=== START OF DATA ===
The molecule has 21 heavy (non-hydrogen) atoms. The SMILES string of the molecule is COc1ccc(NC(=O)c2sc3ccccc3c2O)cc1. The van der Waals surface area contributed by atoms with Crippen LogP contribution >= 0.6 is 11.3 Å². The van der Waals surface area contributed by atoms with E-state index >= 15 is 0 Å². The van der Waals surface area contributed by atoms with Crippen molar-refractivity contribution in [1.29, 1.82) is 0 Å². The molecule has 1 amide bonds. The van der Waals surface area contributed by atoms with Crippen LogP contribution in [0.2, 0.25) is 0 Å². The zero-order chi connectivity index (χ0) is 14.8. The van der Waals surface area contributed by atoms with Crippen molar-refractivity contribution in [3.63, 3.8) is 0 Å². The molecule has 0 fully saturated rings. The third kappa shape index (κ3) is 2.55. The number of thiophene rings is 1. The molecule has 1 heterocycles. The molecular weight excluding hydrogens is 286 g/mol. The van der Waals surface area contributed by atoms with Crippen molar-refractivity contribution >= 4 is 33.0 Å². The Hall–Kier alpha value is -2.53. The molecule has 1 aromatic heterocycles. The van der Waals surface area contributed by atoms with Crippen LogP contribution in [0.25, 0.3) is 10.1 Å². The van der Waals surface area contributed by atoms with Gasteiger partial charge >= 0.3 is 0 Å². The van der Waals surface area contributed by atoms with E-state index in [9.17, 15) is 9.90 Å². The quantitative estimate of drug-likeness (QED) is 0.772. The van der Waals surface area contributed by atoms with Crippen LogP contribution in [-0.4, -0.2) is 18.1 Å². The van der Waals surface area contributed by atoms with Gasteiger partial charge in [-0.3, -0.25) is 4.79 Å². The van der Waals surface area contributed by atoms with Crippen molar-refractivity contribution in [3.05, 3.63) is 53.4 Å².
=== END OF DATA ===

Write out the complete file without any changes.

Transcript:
The molecule has 21 heavy (non-hydrogen) atoms. The SMILES string of the molecule is COc1ccc(NC(=O)c2sc3ccccc3c2O)cc1. The van der Waals surface area contributed by atoms with Crippen LogP contribution >= 0.6 is 11.3 Å². The van der Waals surface area contributed by atoms with E-state index >= 15 is 0 Å². The van der Waals surface area contributed by atoms with Crippen molar-refractivity contribution in [1.29, 1.82) is 0 Å². The molecule has 1 amide bonds. The van der Waals surface area contributed by atoms with Crippen LogP contribution in [0.2, 0.25) is 0 Å². The zero-order chi connectivity index (χ0) is 14.8. The van der Waals surface area contributed by atoms with Crippen molar-refractivity contribution in [3.63, 3.8) is 0 Å². The molecule has 0 fully saturated rings. The third kappa shape index (κ3) is 2.55. The number of thiophene rings is 1. The molecule has 1 heterocycles. The molecular weight excluding hydrogens is 286 g/mol. The van der Waals surface area contributed by atoms with Crippen molar-refractivity contribution >= 4 is 33.0 Å². The Hall–Kier alpha value is -2.53. The molecule has 1 aromatic heterocycles. The van der Waals surface area contributed by atoms with Crippen LogP contribution in [0.25, 0.3) is 10.1 Å². The van der Waals surface area contributed by atoms with Gasteiger partial charge >= 0.3 is 0 Å². The van der Waals surface area contributed by atoms with E-state index in [9.17, 15) is 9.90 Å². The quantitative estimate of drug-likeness (QED) is 0.772. The van der Waals surface area contributed by atoms with Crippen LogP contribution in [-0.4, -0.2) is 18.1 Å². The van der Waals surface area contributed by atoms with Gasteiger partial charge in [-0.3, -0.25) is 4.79 Å². The van der Waals surface area contributed by atoms with Crippen molar-refractivity contribution in [3.05, 3.63) is 53.4 Å².